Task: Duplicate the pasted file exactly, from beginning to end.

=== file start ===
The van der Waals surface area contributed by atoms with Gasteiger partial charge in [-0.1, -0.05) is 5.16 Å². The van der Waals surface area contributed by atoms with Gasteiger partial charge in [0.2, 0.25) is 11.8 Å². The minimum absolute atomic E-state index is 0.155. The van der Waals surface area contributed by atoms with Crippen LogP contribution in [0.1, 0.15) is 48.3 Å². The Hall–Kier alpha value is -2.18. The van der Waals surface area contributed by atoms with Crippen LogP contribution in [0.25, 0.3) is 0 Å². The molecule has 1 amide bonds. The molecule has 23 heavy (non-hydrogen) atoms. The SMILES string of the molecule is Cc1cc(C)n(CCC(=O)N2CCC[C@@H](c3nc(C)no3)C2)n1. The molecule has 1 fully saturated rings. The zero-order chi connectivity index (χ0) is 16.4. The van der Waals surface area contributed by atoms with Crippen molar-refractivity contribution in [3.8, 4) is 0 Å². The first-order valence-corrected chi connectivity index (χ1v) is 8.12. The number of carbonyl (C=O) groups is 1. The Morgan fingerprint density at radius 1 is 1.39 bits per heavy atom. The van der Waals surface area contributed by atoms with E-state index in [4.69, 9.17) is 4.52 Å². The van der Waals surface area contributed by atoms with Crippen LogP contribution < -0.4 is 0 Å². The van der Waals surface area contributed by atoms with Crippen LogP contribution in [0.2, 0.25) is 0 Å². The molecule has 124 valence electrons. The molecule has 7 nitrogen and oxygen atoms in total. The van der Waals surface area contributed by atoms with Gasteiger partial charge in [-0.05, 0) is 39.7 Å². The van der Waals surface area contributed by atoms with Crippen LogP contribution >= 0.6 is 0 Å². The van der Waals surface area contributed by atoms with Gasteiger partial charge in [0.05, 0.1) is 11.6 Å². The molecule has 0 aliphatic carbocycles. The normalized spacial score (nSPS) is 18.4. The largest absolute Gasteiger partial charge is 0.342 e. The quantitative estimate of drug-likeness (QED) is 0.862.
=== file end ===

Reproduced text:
The van der Waals surface area contributed by atoms with Gasteiger partial charge in [-0.1, -0.05) is 5.16 Å². The van der Waals surface area contributed by atoms with Gasteiger partial charge in [0.2, 0.25) is 11.8 Å². The minimum absolute atomic E-state index is 0.155. The van der Waals surface area contributed by atoms with Crippen LogP contribution in [0.1, 0.15) is 48.3 Å². The Hall–Kier alpha value is -2.18. The van der Waals surface area contributed by atoms with Crippen LogP contribution in [0.25, 0.3) is 0 Å². The molecule has 1 amide bonds. The molecule has 23 heavy (non-hydrogen) atoms. The SMILES string of the molecule is Cc1cc(C)n(CCC(=O)N2CCC[C@@H](c3nc(C)no3)C2)n1. The molecule has 1 fully saturated rings. The zero-order chi connectivity index (χ0) is 16.4. The van der Waals surface area contributed by atoms with Crippen molar-refractivity contribution in [3.8, 4) is 0 Å². The first-order valence-corrected chi connectivity index (χ1v) is 8.12. The number of carbonyl (C=O) groups is 1. The Morgan fingerprint density at radius 1 is 1.39 bits per heavy atom. The van der Waals surface area contributed by atoms with E-state index in [4.69, 9.17) is 4.52 Å². The van der Waals surface area contributed by atoms with Crippen LogP contribution < -0.4 is 0 Å². The van der Waals surface area contributed by atoms with Crippen LogP contribution in [0.2, 0.25) is 0 Å². The molecule has 124 valence electrons. The molecule has 7 nitrogen and oxygen atoms in total. The van der Waals surface area contributed by atoms with Gasteiger partial charge in [-0.05, 0) is 39.7 Å². The van der Waals surface area contributed by atoms with Crippen LogP contribution >= 0.6 is 0 Å². The van der Waals surface area contributed by atoms with Gasteiger partial charge in [0.05, 0.1) is 11.6 Å². The molecule has 0 aliphatic carbocycles. The normalized spacial score (nSPS) is 18.4. The largest absolute Gasteiger partial charge is 0.342 e. The quantitative estimate of drug-likeness (QED) is 0.862.